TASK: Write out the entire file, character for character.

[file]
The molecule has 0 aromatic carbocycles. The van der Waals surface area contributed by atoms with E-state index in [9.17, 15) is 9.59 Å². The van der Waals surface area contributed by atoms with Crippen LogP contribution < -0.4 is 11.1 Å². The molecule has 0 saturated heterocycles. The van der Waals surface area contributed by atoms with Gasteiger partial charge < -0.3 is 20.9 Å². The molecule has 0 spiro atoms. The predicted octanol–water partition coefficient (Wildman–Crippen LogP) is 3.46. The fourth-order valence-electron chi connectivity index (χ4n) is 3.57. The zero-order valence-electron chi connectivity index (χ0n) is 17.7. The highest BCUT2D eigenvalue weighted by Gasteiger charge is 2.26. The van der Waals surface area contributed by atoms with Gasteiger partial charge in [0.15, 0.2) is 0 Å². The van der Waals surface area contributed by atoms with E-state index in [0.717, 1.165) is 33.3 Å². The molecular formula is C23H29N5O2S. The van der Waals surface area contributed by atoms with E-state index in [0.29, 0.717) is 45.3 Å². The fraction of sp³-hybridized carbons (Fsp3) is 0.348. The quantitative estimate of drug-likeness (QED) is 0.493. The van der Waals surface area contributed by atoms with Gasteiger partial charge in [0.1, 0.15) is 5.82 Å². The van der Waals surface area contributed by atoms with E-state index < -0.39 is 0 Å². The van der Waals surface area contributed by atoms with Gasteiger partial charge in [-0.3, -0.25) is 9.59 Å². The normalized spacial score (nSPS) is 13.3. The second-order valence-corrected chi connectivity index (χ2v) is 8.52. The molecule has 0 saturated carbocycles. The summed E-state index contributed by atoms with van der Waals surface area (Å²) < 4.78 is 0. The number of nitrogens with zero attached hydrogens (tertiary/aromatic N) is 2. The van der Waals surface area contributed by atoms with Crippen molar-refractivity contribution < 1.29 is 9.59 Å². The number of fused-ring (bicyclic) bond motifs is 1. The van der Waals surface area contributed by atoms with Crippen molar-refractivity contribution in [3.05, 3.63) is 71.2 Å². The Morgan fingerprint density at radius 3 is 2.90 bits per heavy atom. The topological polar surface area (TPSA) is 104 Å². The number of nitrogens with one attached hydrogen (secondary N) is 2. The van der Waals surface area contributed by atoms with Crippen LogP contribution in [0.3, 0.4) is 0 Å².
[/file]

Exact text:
The molecule has 0 aromatic carbocycles. The van der Waals surface area contributed by atoms with E-state index in [9.17, 15) is 9.59 Å². The van der Waals surface area contributed by atoms with Crippen LogP contribution < -0.4 is 11.1 Å². The molecule has 0 saturated heterocycles. The van der Waals surface area contributed by atoms with Gasteiger partial charge < -0.3 is 20.9 Å². The molecule has 0 spiro atoms. The predicted octanol–water partition coefficient (Wildman–Crippen LogP) is 3.46. The fourth-order valence-electron chi connectivity index (χ4n) is 3.57. The zero-order valence-electron chi connectivity index (χ0n) is 17.7. The highest BCUT2D eigenvalue weighted by Gasteiger charge is 2.26. The van der Waals surface area contributed by atoms with Gasteiger partial charge in [0.15, 0.2) is 0 Å². The van der Waals surface area contributed by atoms with E-state index in [0.717, 1.165) is 33.3 Å². The molecular formula is C23H29N5O2S. The van der Waals surface area contributed by atoms with E-state index in [0.29, 0.717) is 45.3 Å². The fraction of sp³-hybridized carbons (Fsp3) is 0.348. The quantitative estimate of drug-likeness (QED) is 0.493. The van der Waals surface area contributed by atoms with Gasteiger partial charge in [0.1, 0.15) is 5.82 Å². The van der Waals surface area contributed by atoms with E-state index < -0.39 is 0 Å². The van der Waals surface area contributed by atoms with Gasteiger partial charge in [-0.3, -0.25) is 9.59 Å². The normalized spacial score (nSPS) is 13.3. The second-order valence-corrected chi connectivity index (χ2v) is 8.52. The molecule has 0 saturated carbocycles. The summed E-state index contributed by atoms with van der Waals surface area (Å²) < 4.78 is 0. The number of nitrogens with zero attached hydrogens (tertiary/aromatic N) is 2. The van der Waals surface area contributed by atoms with Crippen molar-refractivity contribution < 1.29 is 9.59 Å². The number of fused-ring (bicyclic) bond motifs is 1. The van der Waals surface area contributed by atoms with Crippen molar-refractivity contribution in [3.05, 3.63) is 71.2 Å². The Morgan fingerprint density at radius 3 is 2.90 bits per heavy atom. The topological polar surface area (TPSA) is 104 Å². The number of nitrogens with one attached hydrogen (secondary N) is 2. The van der Waals surface area contributed by atoms with Crippen LogP contribution in [0.3, 0.4) is 0 Å².